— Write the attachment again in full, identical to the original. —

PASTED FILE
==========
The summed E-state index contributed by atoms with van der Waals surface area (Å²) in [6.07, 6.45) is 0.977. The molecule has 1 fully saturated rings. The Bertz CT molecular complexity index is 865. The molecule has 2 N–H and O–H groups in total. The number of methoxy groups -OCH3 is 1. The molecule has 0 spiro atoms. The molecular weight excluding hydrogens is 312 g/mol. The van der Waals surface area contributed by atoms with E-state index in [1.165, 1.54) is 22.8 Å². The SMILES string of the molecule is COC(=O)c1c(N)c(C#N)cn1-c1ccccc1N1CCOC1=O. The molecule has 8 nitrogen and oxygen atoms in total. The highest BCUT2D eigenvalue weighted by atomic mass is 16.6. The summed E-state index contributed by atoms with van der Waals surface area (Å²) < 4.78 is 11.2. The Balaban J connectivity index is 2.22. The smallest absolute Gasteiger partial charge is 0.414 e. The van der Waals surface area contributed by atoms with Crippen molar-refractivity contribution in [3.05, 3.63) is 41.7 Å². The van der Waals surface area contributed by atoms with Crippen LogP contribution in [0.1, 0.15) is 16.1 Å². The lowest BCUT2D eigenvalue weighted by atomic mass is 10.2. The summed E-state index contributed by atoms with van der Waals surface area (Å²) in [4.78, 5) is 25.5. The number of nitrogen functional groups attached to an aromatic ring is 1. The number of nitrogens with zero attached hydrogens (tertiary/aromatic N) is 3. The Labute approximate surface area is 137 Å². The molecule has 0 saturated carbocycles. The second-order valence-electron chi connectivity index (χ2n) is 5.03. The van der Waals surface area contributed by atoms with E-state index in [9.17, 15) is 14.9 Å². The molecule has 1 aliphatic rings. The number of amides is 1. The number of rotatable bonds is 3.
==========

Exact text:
The summed E-state index contributed by atoms with van der Waals surface area (Å²) in [6.07, 6.45) is 0.977. The molecule has 1 fully saturated rings. The Bertz CT molecular complexity index is 865. The molecule has 2 N–H and O–H groups in total. The number of methoxy groups -OCH3 is 1. The molecule has 0 spiro atoms. The molecular weight excluding hydrogens is 312 g/mol. The van der Waals surface area contributed by atoms with E-state index in [1.165, 1.54) is 22.8 Å². The SMILES string of the molecule is COC(=O)c1c(N)c(C#N)cn1-c1ccccc1N1CCOC1=O. The molecule has 8 nitrogen and oxygen atoms in total. The highest BCUT2D eigenvalue weighted by atomic mass is 16.6. The summed E-state index contributed by atoms with van der Waals surface area (Å²) < 4.78 is 11.2. The Balaban J connectivity index is 2.22. The smallest absolute Gasteiger partial charge is 0.414 e. The van der Waals surface area contributed by atoms with Crippen molar-refractivity contribution in [3.05, 3.63) is 41.7 Å². The van der Waals surface area contributed by atoms with Crippen LogP contribution in [0.1, 0.15) is 16.1 Å². The lowest BCUT2D eigenvalue weighted by atomic mass is 10.2. The summed E-state index contributed by atoms with van der Waals surface area (Å²) in [4.78, 5) is 25.5. The number of nitrogen functional groups attached to an aromatic ring is 1. The number of nitrogens with zero attached hydrogens (tertiary/aromatic N) is 3. The Labute approximate surface area is 137 Å². The molecule has 0 saturated carbocycles. The second-order valence-electron chi connectivity index (χ2n) is 5.03. The van der Waals surface area contributed by atoms with E-state index in [9.17, 15) is 14.9 Å². The molecule has 1 aliphatic rings. The number of amides is 1. The number of rotatable bonds is 3.